The Nazis killed six million Jews. One-and-a-half million of those Jews were children. Peter and Becca represent two of the more than ten thousand children who safely escaped to England on the Kindertransport. 
Most of the Kindertransport children never saw their parents again. All of them survived in their own ways and found their own paths in the world. If their tragedy taught them anything, it was that as long as there is life, there is hope, and sometimes, if you’re lucky, love. The children who survived these times are now in the twilight of their lives. But, in each, I imagine the heart of a child still lives and remembers what it was like to face the fear and sorrow that no child should ever know. They have shown us how valuable life is—and how hope can push us to survive beyond anything we thought we could bear. If we have learned anything from the struggles of their young lives, we will not be silent and stand by when evil comes calling. We will fight back”…… and then it was difficult for me to put the book down.

Along with Peter, there are many other characters and Jana skilfully manages to narrate and connect their respective stories. While Eva and Eddie live the horrors of the camps in Germany and Poland, Becca’s comfortable life in London, is marred by nightmares of never seeing her family again. The only thing that Peter has to hold on to is his love for music.“Violinists are fearless,” Peter countered. “Have you ever tried to play Mozart?”  While everything that was dear to these kinder is taken away from them, what stays with them is their music. The stories are simple and easy to read. Even though a lot has been written about WW2 and Hitler’s death camps, many stories are lost in the pages of the history books. I personally was not aware of the Kindertransport (https://en.wikipedia.org/wiki/Kindertransport), though I had read enough about the efforts made to rescue the Jews from Germany, Austria and Poland.

The Children’s Train, though not a literary marvel, is a very well researched book. The writing delineates the traumatic experiences and keeps the readers engrossed. The sadness, misery, love and most of all- HOPE, reflect through the pages.

YES….. Jana’s book captures the dark period of our modern history and makes us think, and then think again! I would recommend this book to young adults, and adults as well!

Tuesday, September 15, 2015

Rachel Stansel, NetGalley Reviewer


 "Where there is life, there is hope." This is the theme that permeates this novel based on the historic events of the Kindertransport which helped Jewish children flee German (and other European countries) for England. .Although this is a novel and the individuals are not real, the author was able to paint a picture of these times and places in a way that made them come alive in a heart-wrenching way.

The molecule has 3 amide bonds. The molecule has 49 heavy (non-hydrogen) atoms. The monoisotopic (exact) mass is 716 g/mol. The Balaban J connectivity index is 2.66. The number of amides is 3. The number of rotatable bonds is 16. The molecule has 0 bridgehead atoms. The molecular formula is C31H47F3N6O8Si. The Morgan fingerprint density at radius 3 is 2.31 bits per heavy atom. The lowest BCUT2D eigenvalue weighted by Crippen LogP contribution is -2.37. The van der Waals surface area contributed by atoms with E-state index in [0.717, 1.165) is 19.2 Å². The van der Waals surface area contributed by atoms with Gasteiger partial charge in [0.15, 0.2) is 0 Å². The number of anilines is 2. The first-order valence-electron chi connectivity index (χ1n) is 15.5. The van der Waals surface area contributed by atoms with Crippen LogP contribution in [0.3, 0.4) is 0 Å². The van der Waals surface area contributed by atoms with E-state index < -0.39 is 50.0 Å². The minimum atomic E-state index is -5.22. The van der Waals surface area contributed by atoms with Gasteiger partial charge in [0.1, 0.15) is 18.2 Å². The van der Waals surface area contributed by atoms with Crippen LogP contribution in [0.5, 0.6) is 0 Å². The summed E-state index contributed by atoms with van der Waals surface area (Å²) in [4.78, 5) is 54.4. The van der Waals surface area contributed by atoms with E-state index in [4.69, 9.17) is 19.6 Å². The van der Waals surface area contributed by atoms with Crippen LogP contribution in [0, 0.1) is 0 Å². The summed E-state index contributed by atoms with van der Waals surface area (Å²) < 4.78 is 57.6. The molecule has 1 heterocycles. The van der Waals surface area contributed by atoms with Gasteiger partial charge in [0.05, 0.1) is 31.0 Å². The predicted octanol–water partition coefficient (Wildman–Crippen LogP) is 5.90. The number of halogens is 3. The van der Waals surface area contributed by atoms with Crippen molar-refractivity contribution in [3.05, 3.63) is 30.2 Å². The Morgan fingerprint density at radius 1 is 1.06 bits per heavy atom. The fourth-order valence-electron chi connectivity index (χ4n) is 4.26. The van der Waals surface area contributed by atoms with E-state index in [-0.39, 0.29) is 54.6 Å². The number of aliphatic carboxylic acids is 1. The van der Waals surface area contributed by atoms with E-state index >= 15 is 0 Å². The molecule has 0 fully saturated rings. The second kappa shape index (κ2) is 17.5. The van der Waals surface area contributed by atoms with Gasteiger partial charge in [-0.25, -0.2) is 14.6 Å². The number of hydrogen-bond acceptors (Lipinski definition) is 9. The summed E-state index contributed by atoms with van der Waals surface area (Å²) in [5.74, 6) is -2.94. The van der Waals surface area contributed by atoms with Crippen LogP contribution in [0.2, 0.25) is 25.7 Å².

The story jumps between the viewpoints of several of the children and the families they left behind as well as the lives of children unable to escape, showing the wide variations in lives led based on what boils down to the luck of the draw. This would be a good novel for late elementary to maybe early high school as a companion to talking about WWII and the Holocaust. 

A picture and story from Humans of New York a few years back really stuck with me and came to mind several times during the story. The woman said: "I lived in Poland, so we were persecuted from the first day of the war. First they took us from our home, then they put us in a ghetto, then they made us march, then they sent us to the camps. I was separated from everyone, but my brother later told me that my father froze to death. But I have children now, and grandchildren, and great grandchildren-- a great big family, all of them educated. Look at everything that came from just one person who escaped. Just goes to show that you can never kill a people with hate. There will always be someone left to carry on."https://www.facebook.com/humansofnewyork/photos/a.102107073196735.4429.102099916530784/516604491746989/?type=1

Wednesday, September 9, 2015

Reviewer C. M. Gives The Children's Train 5 Out of 5 Stars!


C.M. a NetGalley reviewer, rates The Children's Train 5 out of 5 stars!

"The Children's Train is wonderfully written, couldn't put it down! Really makes you think what you would have done as a parent, grandparent and as a child, Could you make the same decisions, and could you adapt and cope with your new circumstances? Loved it!"

Thursday, September 3, 2015